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Spatial epidemiology in sub-Saharan African wildlife: schistosomes of Cape Buffalo


Project Description

Animal distributions, including disease vectors and parasites, are influenced by environmental features, which can either facilitate or restrict their movement across the landscape. Local adaptation, dispersal behaviour and successful reproduction leaves a genomic footprint, allowing organisms to be tracked through space and time. Such data allow us to determine the drivers of disease emergence and spread, which can translate into more effective preventative and/or control measures to mitigate outbreaks. Schistosomiasis is neglected tropical disease of great medical and veterinary importance caused by a parasitic trematode. The parasites have a complex transmission cycle involving specific aquatic freshwater snails and a mammalian host Focusing on the Cape buffalo (Syncerus caffer caffer), a keystone species critical to the health of savannah grassland ecosystems, this studentship will involve fieldwork, species identification (snail and parasites) and landscape genomics to identify the drivers of schistosomiasis dynamics in the iconic Kruger National Park (KNP), South Africa.
This student will WP1) collect, identify and determine the distribution of Buffalo schistosome parasites within the Kruger National Park; WP2) identify and assess diversity of Bulinus snail intermediate hosts; WP3) assess the “genetic health and population structure of Cape buffalos and; WP4) correlate landscape variables with genetic diversity. To achieve these aims, WP1-2 will involve morphological identification and molecular metabarcoding. For WP3, the student will apply double-digest restriction-site associated DNA sequencing to obtain genome-wide SNP loci to resolve fine scale population structure in buffalo. WP4 will deploy a landscape genomics approach incorporating GIS resistance maps for each environmental variable. Using R statistical packages, resistance distance will be correlated with buffalo genetic distance in order to identify variables that are either positivity or negatively correlated with gene flow. Lastly, current maps will be generated in CIRCUITSCAPE to identify areas within the landscape of high and low connectivity that can inform disease spread and predictions of outbreaks. This project will provide a model for future landscape genomics of zoonotic disease vectors making a significant contribution to the field of molecular epidemiology.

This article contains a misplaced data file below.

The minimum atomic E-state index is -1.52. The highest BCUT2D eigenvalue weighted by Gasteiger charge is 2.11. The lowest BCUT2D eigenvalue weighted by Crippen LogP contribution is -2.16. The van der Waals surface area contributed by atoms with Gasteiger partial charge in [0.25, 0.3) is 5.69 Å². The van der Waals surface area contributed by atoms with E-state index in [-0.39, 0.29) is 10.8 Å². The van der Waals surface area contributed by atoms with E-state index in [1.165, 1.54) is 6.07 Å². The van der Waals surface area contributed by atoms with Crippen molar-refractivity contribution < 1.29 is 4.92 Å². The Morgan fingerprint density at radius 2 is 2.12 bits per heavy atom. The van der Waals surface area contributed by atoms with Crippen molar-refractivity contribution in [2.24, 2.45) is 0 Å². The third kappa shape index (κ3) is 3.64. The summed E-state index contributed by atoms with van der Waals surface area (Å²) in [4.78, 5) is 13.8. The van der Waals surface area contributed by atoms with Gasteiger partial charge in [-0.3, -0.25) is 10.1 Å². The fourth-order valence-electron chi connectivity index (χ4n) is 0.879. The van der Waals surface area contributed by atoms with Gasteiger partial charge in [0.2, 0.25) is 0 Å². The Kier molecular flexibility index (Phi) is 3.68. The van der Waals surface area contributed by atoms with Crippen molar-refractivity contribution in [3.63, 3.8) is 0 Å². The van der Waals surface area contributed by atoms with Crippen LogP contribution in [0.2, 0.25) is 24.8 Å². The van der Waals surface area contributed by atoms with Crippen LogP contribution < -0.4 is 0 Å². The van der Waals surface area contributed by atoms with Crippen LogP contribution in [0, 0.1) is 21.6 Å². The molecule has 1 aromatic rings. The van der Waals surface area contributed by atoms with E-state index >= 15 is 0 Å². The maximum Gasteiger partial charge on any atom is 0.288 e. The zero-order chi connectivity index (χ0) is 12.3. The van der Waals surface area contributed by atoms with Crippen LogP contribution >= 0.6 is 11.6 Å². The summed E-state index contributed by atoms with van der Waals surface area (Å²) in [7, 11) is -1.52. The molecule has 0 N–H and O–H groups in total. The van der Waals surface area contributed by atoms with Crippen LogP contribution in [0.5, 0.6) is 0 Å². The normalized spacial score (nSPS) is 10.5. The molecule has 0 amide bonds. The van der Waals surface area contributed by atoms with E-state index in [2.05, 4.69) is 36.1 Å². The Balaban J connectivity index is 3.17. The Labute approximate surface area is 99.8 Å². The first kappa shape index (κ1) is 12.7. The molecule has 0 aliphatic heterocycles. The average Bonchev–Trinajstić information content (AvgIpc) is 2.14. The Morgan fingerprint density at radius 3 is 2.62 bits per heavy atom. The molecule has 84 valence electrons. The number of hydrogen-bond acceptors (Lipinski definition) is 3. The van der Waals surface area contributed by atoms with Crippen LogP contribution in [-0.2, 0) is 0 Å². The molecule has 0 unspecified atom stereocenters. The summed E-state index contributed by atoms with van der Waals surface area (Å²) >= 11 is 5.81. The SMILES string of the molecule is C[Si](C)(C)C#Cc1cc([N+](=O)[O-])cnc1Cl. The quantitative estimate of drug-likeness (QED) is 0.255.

References

Beechler BR et al. 2017. Host immunity, nutrition and coinfection alter longitudinal infection patterns of schistosomes in a free ranging African buffalo population. PLoS Neglected Tropical Diseases 11(12): e0006122. Biek R & Real LA. 2010. The landscape genetic of infectious disease emergence and spread. Molecular Ecology 19, 3515-3531. Caron A et al. 2016. African buffalo movement and zoonotic disease risk across transfrontier conservation areas, southern Africa. Emerging Infectious Diseases 22, 277-280. Hemming-Schroeder E et al. 2018. Landscape Genetics: a toolbox for studying vector-borne diseases. Frontiers in Ecology and Evolution 6:21. Hughes G et al. 2017. Modeling the spatial distribution of African buffalo (Syncerus caffer) in the Kruger National Park, South Africa. PLoS ONE 12(9): e0182903. Ma T et al. 2018. Walking in a heterogeneous landscape: dispersal, gene-flow and conservation implications for the giant panda in the Qinling Mountains. Evolutionary Applications 00:1-14. Russo IM et al. 2016. Landscape determinants of fine-scale genetic structure of a small rodent in a heterogeneous landscape (Hluhluwe-iMfolozi Park, South Africa). Scientific Reports 6: 29168. Schwabl P et al. 2018. Prediction and prevention of parasitic diseases using a landscape genomics framework. Trends in Parasitology 33, 264-274.

How good is research at Cardiff University in Biological Sciences?

FTE Category A staff submitted: 54.70

Research output data provided by the Research Excellence Framework (REF)

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